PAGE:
March 22, 2017
Do you or someone you know suffer from Executive Slime Disease? I’m betting so. Even in a trade like the health-focused supplement industry the infection is spreading.
Executive Slime Disease (“ESD”) is a potentially contagious ailment acquired by persons in positions of power and prestige. The primary symptom of illness is an inexplicable propensity for behavior the uninfected would consider unacceptable. The ESD manifests in a pattern of entitlement, rudeness, unethical behavior, and similar insufferable afflictions. Consistently poor personal judgment is a primary symptom, and the consequences of infection can be far-reaching, not just for the individuals infected but for companies and entire industries.
ESD impairs judgment by providing a false sense of reality and entitlement that is invisible to the carriers, unbearable for anybody who has to work with them (“underlings” in the view of the primary patient). People with a sense of humility and altruism are immune, and the disease is rarely observed in impoverished areas. Sometimes, but not often enough, the ESD-infected individual will be challenged by their victims, perhaps a Board of Directors, voters, or consumers, and forced to seek treatment or resign from their position, quarantined to prevent the spread of disease.
A consistent pandemic in politics, ESD has spread across the societal spectrum. It appears all too frequently in the supplement industry as well. A business proposition built on aspiration gets its reputation rotted by the ego-obsessed ESD carriers. We deserve better.
Unfortunately, ESD is recognized but left untreated far too often. When a leader of an industry or an organization is allowed to continue exhibiting the symptoms of ESD the behavior is implicitly condoned.
As an organizational representative, the behavior is potentially reflective of all members of the industry and becomes exponentially injurious. As an ESD executive, the disease can not only tarnish the organization but also negatively impact performance and morale of the entire industry, eventually eroding trust both internally and externally. When one organizational executive exhibits symptoms of ESD, the disease is more likely to be contagious to other leaders who see the behavior and take no precautions.
That’s how the disease is spread, by example.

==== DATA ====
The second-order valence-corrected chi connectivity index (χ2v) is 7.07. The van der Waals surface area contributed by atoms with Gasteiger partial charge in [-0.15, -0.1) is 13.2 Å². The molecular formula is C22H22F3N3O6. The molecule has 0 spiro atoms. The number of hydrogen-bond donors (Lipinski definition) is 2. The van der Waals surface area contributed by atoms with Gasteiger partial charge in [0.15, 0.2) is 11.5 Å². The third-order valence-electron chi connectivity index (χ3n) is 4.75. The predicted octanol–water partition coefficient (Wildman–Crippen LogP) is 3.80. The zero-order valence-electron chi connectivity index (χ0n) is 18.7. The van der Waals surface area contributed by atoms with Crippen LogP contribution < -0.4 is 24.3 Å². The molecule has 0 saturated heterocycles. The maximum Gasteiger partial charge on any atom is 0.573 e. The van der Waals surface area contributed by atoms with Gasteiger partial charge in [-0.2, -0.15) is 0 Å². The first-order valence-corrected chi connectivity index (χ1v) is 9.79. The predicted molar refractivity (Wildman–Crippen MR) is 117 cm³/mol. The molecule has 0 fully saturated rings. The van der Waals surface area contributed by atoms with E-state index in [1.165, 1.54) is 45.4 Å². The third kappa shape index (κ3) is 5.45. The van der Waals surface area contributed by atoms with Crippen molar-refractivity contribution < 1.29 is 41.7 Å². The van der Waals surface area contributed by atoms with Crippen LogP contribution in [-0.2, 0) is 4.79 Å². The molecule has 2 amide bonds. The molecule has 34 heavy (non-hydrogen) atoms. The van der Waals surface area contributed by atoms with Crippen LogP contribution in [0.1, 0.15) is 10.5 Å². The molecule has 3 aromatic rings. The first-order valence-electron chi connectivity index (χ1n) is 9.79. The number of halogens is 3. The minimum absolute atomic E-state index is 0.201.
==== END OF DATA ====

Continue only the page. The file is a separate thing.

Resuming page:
Executive Slime Disease is easily recognized but not so quickly addressed. People often condone corrupt behavior by accommodating, taking a stance that nobody’s behavior is perfect; no population is properly vaccinated. That may be true, but we should not allow an inevitable lack of perfection as an acceptable excuse for inexcusable behavior. We can, and should, forgive transgressions but only with absolute assurance the actions will not be repeated and a sincere acknowledgment of the consequences. Such observations suggest the condition is no longer chronic.
The antidote to ESD is the strength, trust and an expectation of our leaders to not only achieve profit and success but make priorities of character as well.
In the tale “The Emperor’s New Clothes,” the royal court is as guilty as the monarch by not calling out the ultimate wardrobe malfunction. Perhaps wardrobe dysfunction is the better term. They chose not to see. In the case of ESD, observation is essential. Contamination must be controlled.
Healthy executives are noted by impeccable example. Vital signs are recorded in their actions and words. Such observations should be expected in any situation, but it is essential in an industry that exists by the grace of public trust. Image matters. Integrity is everything.
As leaders, or aspiring leaders, we must always recognize the higher standard a position of responsibility provides.
That is the antidote.
We are the cure.
From Nutrition Business Journal's 2017 Dark issue. Get the full issue in the NBJ store.
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